7358529 - copyright. word collage on black background. illustration.

 

You Should Be Generating Your Own Mechanical Licenses for the Songs You Create

PART 1

by Cheryl M. Potts

 

If you are an independent Songwriter representing yourself and you’ve have retain your own publishing, then you should be issuing your own mechanical licenses and stop letting others generate one for you.

Over the years as a Copyright & Royalty Administrator for Indie Record Labels & Publishers, one of my tasks is to ensure the record label receives mechanical licenses for all the tracks on an album.  I must obtain mechanical licenses from everyone i.e. copyright owners, music publishers or administrators (who represent songwriters) who wrote songs on the album.  Generating licenses is a publishing administration function.  If a songwriter is not signed to a music publisher/administrator, then I must obtain the mechanical license directly from the songwriter who wrote the song.   99% of the time when I contact the songwriter and request a mechanical license from them, they ask if I (on behalf of the record label) can generate a mechanical license for them.  When a music publisher/administrator issue a mechanical license on behalf of a songwriter they represent, the mechanical license they issue has more favorable terms for their songwriters.

But sometimes when you ask a record label to generate a mechanical license for you, they are going to make sure the license is more favorable for them.  Don’t get upset however!  Everyone wants to make sure they have what is best for them.  And I am going to assume that you want what is best for you!  But the music business is a ‘business’ and if you write songs for others to record, then you need to sit down and learn about your business.  This is what it means when you say you own your own publishing of your song.  Then you should perform the tasks as the publisher of your songs you create. And one of those tasks is issuing mechanical licenses to record labels who want to record your song.  After all, it is your song, you own it and it’s your money! It’s one of your exclusive rights as a creator of a song given to you by the U.S. Copyright Act.  The number one reason I hear from indie songwriters on why they do not generate the mechanical license themselves is because they do not know how to create one.  Well I am here to help you learn how to generate your own mechanical license to give to a record label the next time someone requests to record your song.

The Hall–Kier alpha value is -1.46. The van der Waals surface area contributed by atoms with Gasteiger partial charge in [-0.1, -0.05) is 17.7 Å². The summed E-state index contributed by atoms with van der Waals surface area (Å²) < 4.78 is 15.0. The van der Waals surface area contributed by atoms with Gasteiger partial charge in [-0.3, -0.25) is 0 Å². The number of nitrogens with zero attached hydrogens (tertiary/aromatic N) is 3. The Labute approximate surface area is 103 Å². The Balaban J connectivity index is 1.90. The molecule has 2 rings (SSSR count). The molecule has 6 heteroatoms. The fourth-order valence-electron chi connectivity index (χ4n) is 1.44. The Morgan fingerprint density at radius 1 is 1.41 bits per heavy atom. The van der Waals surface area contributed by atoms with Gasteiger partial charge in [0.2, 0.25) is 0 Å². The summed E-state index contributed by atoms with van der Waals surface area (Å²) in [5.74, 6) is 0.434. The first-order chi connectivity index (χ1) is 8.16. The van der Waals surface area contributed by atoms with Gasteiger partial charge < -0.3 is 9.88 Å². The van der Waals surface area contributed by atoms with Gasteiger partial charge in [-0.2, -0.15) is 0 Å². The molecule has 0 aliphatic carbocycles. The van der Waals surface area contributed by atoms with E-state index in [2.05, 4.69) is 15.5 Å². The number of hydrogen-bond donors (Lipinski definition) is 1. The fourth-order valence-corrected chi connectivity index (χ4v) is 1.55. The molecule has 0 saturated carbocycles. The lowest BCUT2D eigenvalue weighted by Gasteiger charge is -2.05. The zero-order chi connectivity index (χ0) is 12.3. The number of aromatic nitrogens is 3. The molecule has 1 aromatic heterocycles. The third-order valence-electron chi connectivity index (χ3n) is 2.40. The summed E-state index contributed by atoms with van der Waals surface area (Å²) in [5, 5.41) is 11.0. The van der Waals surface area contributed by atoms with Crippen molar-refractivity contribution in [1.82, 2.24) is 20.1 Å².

Before we begin, let’s look at what the U.S. Copyright Act says about your right to issue your own mechanical license. According to the U.S. Copyright Act there are 5 exclusive rights the copyright owner has when they create a song (actually there are 1 more exclusive right; the sound recording right for sound recording creators however for this discussion we are focusing on song creators).  The U.S. Copyright Act clearly states:

 

the owner of copyright under this title has the exclusive rights to do and to authorize any of the following: (1) to reproduce the copyrighted work in copies or phonorecords;… (3) to distribute copies or phonorecords of the copyrighted work to the public by sale or other transfer of ownership, or by rental, lease, or lending;’…

As a copyright owner of a song, you have the exclusive right to give a record label permission to make copies of your song and to allow the record label to distribute your song to the marketplace.  As an owner of a copyright (‘Licensor’),  you give someone (‘Licensee’) permission to use your song through what is known as a ‘license’.  As you can see from the Copyright Act, it gives you the permission to issue the license directly for your song.  Stay tune for Part 2 where I will go through all of the details on what is included in a Mechanical License.

 

About Cheryl M. Potts

For over 13 years Ms. Potts has been a Copyright & Royalty Administrator for independent recording labels and music publishers.   She has received numerous awards as a Copyright & Royalty Administrator on gold and platinum RIAA certified albums and tracks. Many of her clients had #1 singles and albums charted on Billboard,  in movies, TV and more.  She was selected by the U.S. Copyright office for her views on behalf of independent music creators on potential changes to the U.S. Compulsory License and how those changes might affect independent music creators.  She is the Founder of Crystal Clear Music a Copyright & Royalty Administration firm &  the Founder of Cleerkut, the software development firm that built Cleerkut Royalty, the Do-It-Yourself business platform for musicians and professionals who have a need to manage their own music business or the business of others.

Learn more Cleerkut Royalty at http://cleerkutroyalty.com

###

©2017 Cheryl M. Potts ALL RIGHTS RESERVED